NEW YORK, United States — It may be Barneys’ last holiday season, but it might end up as one of its busiest. On a rainy weekday afternoon, the store on Madison Avenue was abuzz with Upper East Side ladies trying on coats, Chinese tourists combing through the last of the luxury sneaker offerings and businessmen buying presents for their girlfriends and wives.
“Do you think the eight will fit her?” one asked a clerk standing near the Yohji Yamamoto racks.
Barneys’ remaining sales associates have worked on borrowed time ever since their employer filed for bankruptcy in August. The department store mini-chain was acquired in October by Authentic Brands Group, which plans to liquidate most Barneys assets and license the name.
This has been the best two months of my life as far as sales and number figures are concerned.
But though Barneys staff will likely soon be out of a job, they’ll reap a windfall first. The liquidation sale, and the promise of markdowns of up to 40 percent on rarely discounted brands, has drawn hordes of customers into stores. Clerks, many of whom work on commission, say they’re earning their fattest paychecks ever.
“This has been the best two months of my life as far as sales and number figures are concerned,” said Nicky Reyes, who has worked in the men’s accessories department of the San Francisco Barneys for three years. “And everything is final sale so that means our commission is locked in — no one can return anything.”
ABG and its liquidation partner, B. Riley Financial, Inc., declined to comment.
The liquidation sale is expected to last through February. In the meantime, Reyes and his coworkers have been busy interviewing for other jobs between their shifts. Plenty of retailers are in dire need of employees: the unemployment rate for retail workers in the US was 3.5 percent in November — the lowest it has been since the Labor Department began tracking the number in 2000. Additionally, the number of retail job openings the past several months has exceeded the number of people hired, according to the Bureau of Labor Statistics.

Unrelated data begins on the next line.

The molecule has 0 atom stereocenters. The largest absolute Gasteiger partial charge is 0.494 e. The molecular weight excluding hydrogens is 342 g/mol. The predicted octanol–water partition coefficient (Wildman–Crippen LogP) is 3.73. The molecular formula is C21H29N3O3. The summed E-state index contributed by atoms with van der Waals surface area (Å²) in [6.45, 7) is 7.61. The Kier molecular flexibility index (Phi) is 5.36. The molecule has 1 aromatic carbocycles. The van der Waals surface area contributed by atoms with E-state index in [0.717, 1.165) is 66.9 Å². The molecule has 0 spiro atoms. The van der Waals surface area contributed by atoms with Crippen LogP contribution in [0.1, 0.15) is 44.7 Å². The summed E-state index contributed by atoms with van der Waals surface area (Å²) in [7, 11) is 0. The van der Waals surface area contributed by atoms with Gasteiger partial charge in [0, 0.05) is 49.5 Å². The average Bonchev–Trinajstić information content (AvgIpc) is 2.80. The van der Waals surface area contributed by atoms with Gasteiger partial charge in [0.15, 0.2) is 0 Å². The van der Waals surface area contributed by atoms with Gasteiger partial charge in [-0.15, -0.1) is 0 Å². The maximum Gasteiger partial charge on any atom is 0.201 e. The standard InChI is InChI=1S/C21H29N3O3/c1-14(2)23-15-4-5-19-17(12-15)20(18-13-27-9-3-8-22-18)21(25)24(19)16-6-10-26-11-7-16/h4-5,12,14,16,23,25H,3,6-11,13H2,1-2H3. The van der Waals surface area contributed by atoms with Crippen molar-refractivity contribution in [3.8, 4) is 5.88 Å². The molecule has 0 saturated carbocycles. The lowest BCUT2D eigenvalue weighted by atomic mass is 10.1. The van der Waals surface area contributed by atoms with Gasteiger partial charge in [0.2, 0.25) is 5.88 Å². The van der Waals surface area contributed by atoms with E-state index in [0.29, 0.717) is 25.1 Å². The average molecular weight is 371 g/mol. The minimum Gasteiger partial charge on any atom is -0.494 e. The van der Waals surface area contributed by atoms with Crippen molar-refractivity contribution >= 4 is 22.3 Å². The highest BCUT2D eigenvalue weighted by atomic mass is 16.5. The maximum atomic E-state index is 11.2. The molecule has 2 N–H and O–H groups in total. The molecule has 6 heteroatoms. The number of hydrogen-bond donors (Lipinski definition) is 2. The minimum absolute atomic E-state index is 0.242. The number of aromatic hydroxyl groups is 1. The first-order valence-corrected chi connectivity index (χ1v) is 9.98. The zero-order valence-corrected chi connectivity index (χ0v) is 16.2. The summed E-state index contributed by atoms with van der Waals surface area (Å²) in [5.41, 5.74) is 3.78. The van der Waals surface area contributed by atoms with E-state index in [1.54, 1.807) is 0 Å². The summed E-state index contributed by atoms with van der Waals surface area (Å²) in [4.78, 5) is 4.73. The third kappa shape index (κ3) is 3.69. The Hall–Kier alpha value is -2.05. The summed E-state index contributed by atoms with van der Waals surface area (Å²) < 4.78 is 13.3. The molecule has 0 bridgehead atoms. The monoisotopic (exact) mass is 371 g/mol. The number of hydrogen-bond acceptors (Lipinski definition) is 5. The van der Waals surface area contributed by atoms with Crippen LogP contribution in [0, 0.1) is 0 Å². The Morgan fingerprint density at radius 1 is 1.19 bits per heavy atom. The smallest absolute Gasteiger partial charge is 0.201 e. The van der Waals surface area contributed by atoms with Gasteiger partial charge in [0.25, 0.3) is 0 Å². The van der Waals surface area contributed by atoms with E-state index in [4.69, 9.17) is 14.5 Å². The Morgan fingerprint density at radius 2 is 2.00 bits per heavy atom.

Compared even to other luxury department stores, Barneys nonetheless offered an attractive compensation package, often more than $20 per hour in wages plus commission rates of up to 5 percent. But as stores compete with one another for talent, now is a better time than ever to be in the market for a retail job.
“It’s an especially tight labour market that we’ve been seeing this now for retail and other industries as well,” said Jack Kleinhenz, chief economist at the National Retail Federation. “Companies are attempting to not only attract but also retain talent in this market, through different incentives like compensation, benefits ... some are offering tuition assistance.”
Reyes, who has been a sales associate for six years, told BoF that leaving Barneys could be the start of a career on the corporate side of retail.
“I’ve been offered retail jobs already, but I’ve had to turn them down because I know my worth,” he said. “That’s where I can be choosy — I’m one of the top performers at Barneys.”
In New York, Evan, a Barneys sales associate who declined to give his last name, said most of his colleagues have been able to find jobs at competing retailers such as Nordstrom and Saks.
It seems like everybody is finding their way and other retailers in New York have been very welcoming.
“It seems like everybody is finding their way and other retailers in New York have been very welcoming,” he said. “All in all, it’s kind of a cool opportunity for most people because retail can be stifling and you can get stuck in the everyday, so people can now look at jobs maybe more creatively.”
All New York Barneys associates are part of a labour union, the New York / New Jersey Regional Joint Board of Workers. They are still in negotiation to receive severance and payouts for any remaining vacation days, according to Victor Lamattina, a Barneys sales associate in the women’s shoe department at the Chelsea location in New York.
The New York / New Jersey Regional Joint Board of Workers did not respond to requests for comment.
Bloomies, Saks, there are always options.
Lamattina, who has worked for Barneys since the opening of the downtown location four years ago, said he has a job lined up at a boutique in the Meatpacking District.
“A lot of us had multiple offers and I know a lot of managers that have received offers and already left,” he said. “Bloomies, Saks, there are always options.”
“But we all really got along [at Barneys],” Lamattina said. “That’s what hurts about this. It’s tough to walk away.”